For years I had wondered why this grandmother had moved from her home town of Dungog away from her family to Canowindra. My middle cousin piped up "I know that". A mystery solved! Nanna suffered from asthma and took medical advice to move from the humidity of Dungog to the drier climate in Canowindra. Second cousin then added "Is that who I should blame for my asthma?". She didn't know that her grandmother had suffered with chest problems. As we talked about our parents, their early lives and shared stories they had passed down we learnt more about our family history and relationships.

Grandmother, Mary Curry (nee Tierney) 1936
The girls got a giggle when I told them of a couple of shotgun marriages that occurred in the family prior to 1920. The cause of death of another relative brought a smile to their faces as they had always thought the reason given to them for his death was implausible. Pooling our knowledge from snippets shared by our parents we worked out that another relative had given birth to three children and had put them up for adoption. There must have been a few ears burning in heaven and on earth yesterday as we shared stories of various family members. As a result of our conversations I will be adding a few private notes to my family database.

We three had such a wonderful time together. Two of us are only children and the other has only one sibling who lives overseas so we are starved of the close relationships those with many siblings enjoy.

Jill (right) withe her paternal first cousins 1980.
I can highly recommend sitting down with your cousins and sharing stories. Those cousins might just have a piece to complete a puzzle that has been baffling you.

Thursday, December 19, 2013

A bit of family History from the US

My eldest grandchild is presently on a Music tour of the United States with her school orchestra. I am embedding this unlisted Youtube video of a nnippet of their performance at the Ronald Reagan Presidential Library here on my blog so that I have a reminder of her excursion.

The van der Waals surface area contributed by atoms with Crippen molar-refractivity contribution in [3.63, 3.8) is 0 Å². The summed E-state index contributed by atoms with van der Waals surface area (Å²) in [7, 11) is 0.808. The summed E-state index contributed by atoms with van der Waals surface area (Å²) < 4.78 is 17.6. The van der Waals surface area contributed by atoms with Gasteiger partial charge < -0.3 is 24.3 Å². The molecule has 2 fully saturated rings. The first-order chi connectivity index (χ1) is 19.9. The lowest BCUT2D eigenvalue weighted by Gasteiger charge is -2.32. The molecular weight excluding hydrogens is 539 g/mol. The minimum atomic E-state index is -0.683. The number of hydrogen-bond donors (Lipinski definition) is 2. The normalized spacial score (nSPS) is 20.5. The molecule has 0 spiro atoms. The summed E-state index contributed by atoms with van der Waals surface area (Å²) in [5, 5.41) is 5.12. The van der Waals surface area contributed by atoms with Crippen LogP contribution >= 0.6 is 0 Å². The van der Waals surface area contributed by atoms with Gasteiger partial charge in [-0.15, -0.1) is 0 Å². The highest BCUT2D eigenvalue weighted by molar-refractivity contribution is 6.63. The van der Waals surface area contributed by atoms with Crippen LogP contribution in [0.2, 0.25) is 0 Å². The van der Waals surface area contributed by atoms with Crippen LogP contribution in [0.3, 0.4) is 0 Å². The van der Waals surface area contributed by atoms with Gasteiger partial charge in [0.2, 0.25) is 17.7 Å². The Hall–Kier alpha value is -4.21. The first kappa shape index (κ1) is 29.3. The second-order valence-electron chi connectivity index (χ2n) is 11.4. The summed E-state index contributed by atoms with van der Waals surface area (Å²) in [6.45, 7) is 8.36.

Emily is the small, dark-haired viola player in the centre of the screen between the clarinets or oboes (hard to identify what they are).

Wednesday, December 18, 2013

A Team Effort - A Successful Hangout

Thanks to five kind souls who joined me in the GeniAUS Hangout on Air this morning I think we have pooled our experience to give some useful advice to Foreigneres and First timerw who are attending the 4th Rootstech Conference in Salt Lake City.

Hilary Gadsby from Wales, Jane Haldeman from Chicago, Illinois, Jenny Joyce from Sydney, Australia, Brenda Wheeler from Queensland, Australia and Russ Worthington from the US i appreciate the support you gave during this Hangout on Air.

I do apologise for saying umm so many times and for the instances when I did not have the camera on the person who was speaking. Perhaps I should learn to sit still and not laugh so much as well. I am learning a little more about the process each time I host a Hangout!

Those who wish to view the recording of the Hangout can do so via this link on Youtube: http://youtu.be/ztarTg14_qk or you can watch the video embedded below. Please add any comments you may have about the Hangout to its Youtube page.

Tuesday, December 17, 2013

Trove Tuesday - Christmas Shopping

Although I found several images from a search for "Christmas Shopping" on Trove most of them had copyright restrictions that prevented me from sharing them on this blog.

The image I have chosen is oneof the many from the Australian War Memorial's collection that comes with these Terms of Use "You do not have to seek permission to use the Memorial's images for your personal, non-commercial use or use within your organisation. You must seek permission to use the Memorial's images for commercial publication."


Mr GeniAus can empathise with this serviceman. Times never change!

Thanks to The Australian War Memorial for allowing members of the public to share their photos.

Monday, December 16, 2013

High Societies

In the recent GeniAUS Hangout on Air we shared details and showed screenshots of our genealogy groups' activities. We gave precedence to Aussie societies but also mentioned those overseas or international organisations that we have joined.